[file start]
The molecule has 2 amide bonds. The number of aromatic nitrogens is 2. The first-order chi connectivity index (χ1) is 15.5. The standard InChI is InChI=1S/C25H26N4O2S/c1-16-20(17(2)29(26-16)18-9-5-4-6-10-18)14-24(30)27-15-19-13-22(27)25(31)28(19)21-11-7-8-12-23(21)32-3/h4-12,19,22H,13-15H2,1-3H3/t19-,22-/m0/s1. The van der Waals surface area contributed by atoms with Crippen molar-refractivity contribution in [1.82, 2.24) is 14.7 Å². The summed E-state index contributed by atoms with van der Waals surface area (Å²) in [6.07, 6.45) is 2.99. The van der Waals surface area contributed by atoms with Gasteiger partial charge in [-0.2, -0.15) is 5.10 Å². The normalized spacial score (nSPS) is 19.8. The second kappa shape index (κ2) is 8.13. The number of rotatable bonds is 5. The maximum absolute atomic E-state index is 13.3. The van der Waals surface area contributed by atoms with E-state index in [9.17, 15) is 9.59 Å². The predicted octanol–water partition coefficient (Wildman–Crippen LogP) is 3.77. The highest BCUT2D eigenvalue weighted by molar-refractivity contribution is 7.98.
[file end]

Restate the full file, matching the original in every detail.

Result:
The molecule has 2 amide bonds. The number of aromatic nitrogens is 2. The first-order chi connectivity index (χ1) is 15.5. The standard InChI is InChI=1S/C25H26N4O2S/c1-16-20(17(2)29(26-16)18-9-5-4-6-10-18)14-24(30)27-15-19-13-22(27)25(31)28(19)21-11-7-8-12-23(21)32-3/h4-12,19,22H,13-15H2,1-3H3/t19-,22-/m0/s1. The van der Waals surface area contributed by atoms with Crippen molar-refractivity contribution in [1.82, 2.24) is 14.7 Å². The summed E-state index contributed by atoms with van der Waals surface area (Å²) in [6.07, 6.45) is 2.99. The van der Waals surface area contributed by atoms with Gasteiger partial charge in [-0.2, -0.15) is 5.10 Å². The normalized spacial score (nSPS) is 19.8. The second kappa shape index (κ2) is 8.13. The number of rotatable bonds is 5. The maximum absolute atomic E-state index is 13.3. The van der Waals surface area contributed by atoms with E-state index in [9.17, 15) is 9.59 Å². The predicted octanol–water partition coefficient (Wildman–Crippen LogP) is 3.77. The highest BCUT2D eigenvalue weighted by molar-refractivity contribution is 7.98.